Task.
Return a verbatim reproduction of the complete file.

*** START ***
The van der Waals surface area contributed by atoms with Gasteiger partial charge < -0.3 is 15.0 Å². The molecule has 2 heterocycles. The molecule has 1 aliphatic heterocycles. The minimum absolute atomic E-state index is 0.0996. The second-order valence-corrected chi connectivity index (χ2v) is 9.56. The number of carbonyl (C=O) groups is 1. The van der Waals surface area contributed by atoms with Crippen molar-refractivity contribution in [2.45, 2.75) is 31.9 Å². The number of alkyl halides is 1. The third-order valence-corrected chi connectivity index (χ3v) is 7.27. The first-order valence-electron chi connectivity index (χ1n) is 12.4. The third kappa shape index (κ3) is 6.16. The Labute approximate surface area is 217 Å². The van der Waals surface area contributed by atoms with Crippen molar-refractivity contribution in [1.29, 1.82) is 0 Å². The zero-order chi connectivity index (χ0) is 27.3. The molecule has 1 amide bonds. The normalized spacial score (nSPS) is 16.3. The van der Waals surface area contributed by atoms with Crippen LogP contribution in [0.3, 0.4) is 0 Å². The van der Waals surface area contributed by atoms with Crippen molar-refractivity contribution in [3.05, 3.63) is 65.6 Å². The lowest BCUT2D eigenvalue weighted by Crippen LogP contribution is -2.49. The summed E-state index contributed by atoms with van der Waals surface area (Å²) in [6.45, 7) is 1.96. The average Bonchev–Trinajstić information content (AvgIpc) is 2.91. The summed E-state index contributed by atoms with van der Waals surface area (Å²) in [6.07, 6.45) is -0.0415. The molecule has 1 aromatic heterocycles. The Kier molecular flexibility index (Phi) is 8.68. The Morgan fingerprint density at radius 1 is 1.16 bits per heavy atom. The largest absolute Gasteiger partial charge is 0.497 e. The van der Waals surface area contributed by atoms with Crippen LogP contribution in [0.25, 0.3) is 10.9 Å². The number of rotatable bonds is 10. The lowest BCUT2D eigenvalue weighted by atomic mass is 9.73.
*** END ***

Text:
The van der Waals surface area contributed by atoms with Gasteiger partial charge < -0.3 is 15.0 Å². The molecule has 2 heterocycles. The molecule has 1 aliphatic heterocycles. The minimum absolute atomic E-state index is 0.0996. The second-order valence-corrected chi connectivity index (χ2v) is 9.56. The number of carbonyl (C=O) groups is 1. The van der Waals surface area contributed by atoms with Crippen molar-refractivity contribution in [2.45, 2.75) is 31.9 Å². The number of alkyl halides is 1. The third-order valence-corrected chi connectivity index (χ3v) is 7.27. The first-order valence-electron chi connectivity index (χ1n) is 12.4. The third kappa shape index (κ3) is 6.16. The Labute approximate surface area is 217 Å². The van der Waals surface area contributed by atoms with Crippen molar-refractivity contribution in [1.29, 1.82) is 0 Å². The zero-order chi connectivity index (χ0) is 27.3. The molecule has 1 amide bonds. The normalized spacial score (nSPS) is 16.3. The van der Waals surface area contributed by atoms with Crippen LogP contribution in [0.3, 0.4) is 0 Å². The van der Waals surface area contributed by atoms with Crippen molar-refractivity contribution in [3.05, 3.63) is 65.6 Å². The lowest BCUT2D eigenvalue weighted by Crippen LogP contribution is -2.49. The summed E-state index contributed by atoms with van der Waals surface area (Å²) in [6.45, 7) is 1.96. The average Bonchev–Trinajstić information content (AvgIpc) is 2.91. The summed E-state index contributed by atoms with van der Waals surface area (Å²) in [6.07, 6.45) is -0.0415. The molecule has 1 aromatic heterocycles. The Kier molecular flexibility index (Phi) is 8.68. The Morgan fingerprint density at radius 1 is 1.16 bits per heavy atom. The largest absolute Gasteiger partial charge is 0.497 e. The van der Waals surface area contributed by atoms with Crippen LogP contribution in [0.25, 0.3) is 10.9 Å². The number of rotatable bonds is 10. The lowest BCUT2D eigenvalue weighted by atomic mass is 9.73.